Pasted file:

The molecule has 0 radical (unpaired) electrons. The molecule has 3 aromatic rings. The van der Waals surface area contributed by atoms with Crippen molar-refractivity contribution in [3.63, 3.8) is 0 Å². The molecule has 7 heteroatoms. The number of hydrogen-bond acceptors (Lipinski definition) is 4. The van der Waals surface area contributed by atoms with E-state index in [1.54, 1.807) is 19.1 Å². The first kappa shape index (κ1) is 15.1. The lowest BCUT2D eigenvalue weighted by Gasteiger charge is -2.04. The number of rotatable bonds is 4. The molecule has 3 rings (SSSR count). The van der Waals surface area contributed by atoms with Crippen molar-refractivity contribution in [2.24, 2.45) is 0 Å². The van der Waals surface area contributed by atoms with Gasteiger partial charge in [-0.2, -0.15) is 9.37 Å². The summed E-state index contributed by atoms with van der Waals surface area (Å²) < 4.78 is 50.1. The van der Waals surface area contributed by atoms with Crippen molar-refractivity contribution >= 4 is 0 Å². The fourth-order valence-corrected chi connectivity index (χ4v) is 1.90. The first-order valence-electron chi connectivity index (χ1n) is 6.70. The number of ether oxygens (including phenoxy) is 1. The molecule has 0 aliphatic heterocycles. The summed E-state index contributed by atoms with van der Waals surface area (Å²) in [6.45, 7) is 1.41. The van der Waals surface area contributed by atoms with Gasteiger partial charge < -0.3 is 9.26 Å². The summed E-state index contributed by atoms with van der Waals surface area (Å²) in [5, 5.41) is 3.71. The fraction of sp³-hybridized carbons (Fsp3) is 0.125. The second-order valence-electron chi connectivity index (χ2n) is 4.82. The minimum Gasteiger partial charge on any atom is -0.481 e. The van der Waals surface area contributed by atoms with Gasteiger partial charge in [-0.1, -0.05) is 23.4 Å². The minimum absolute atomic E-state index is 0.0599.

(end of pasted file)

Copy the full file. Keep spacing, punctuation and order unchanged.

The molecule has 0 radical (unpaired) electrons. The molecule has 3 aromatic rings. The van der Waals surface area contributed by atoms with Crippen molar-refractivity contribution in [3.63, 3.8) is 0 Å². The molecule has 7 heteroatoms. The number of hydrogen-bond acceptors (Lipinski definition) is 4. The van der Waals surface area contributed by atoms with E-state index in [1.54, 1.807) is 19.1 Å². The first kappa shape index (κ1) is 15.1. The lowest BCUT2D eigenvalue weighted by Gasteiger charge is -2.04. The number of rotatable bonds is 4. The molecule has 3 rings (SSSR count). The van der Waals surface area contributed by atoms with Crippen molar-refractivity contribution in [2.24, 2.45) is 0 Å². The van der Waals surface area contributed by atoms with Gasteiger partial charge in [-0.2, -0.15) is 9.37 Å². The summed E-state index contributed by atoms with van der Waals surface area (Å²) < 4.78 is 50.1. The van der Waals surface area contributed by atoms with Crippen molar-refractivity contribution >= 4 is 0 Å². The fourth-order valence-corrected chi connectivity index (χ4v) is 1.90. The first-order valence-electron chi connectivity index (χ1n) is 6.70. The number of ether oxygens (including phenoxy) is 1. The molecule has 0 aliphatic heterocycles. The summed E-state index contributed by atoms with van der Waals surface area (Å²) in [6.45, 7) is 1.41. The van der Waals surface area contributed by atoms with Gasteiger partial charge < -0.3 is 9.26 Å². The summed E-state index contributed by atoms with van der Waals surface area (Å²) in [5, 5.41) is 3.71. The fraction of sp³-hybridized carbons (Fsp3) is 0.125. The second-order valence-electron chi connectivity index (χ2n) is 4.82. The minimum Gasteiger partial charge on any atom is -0.481 e. The van der Waals surface area contributed by atoms with Gasteiger partial charge in [-0.1, -0.05) is 23.4 Å². The minimum absolute atomic E-state index is 0.0599.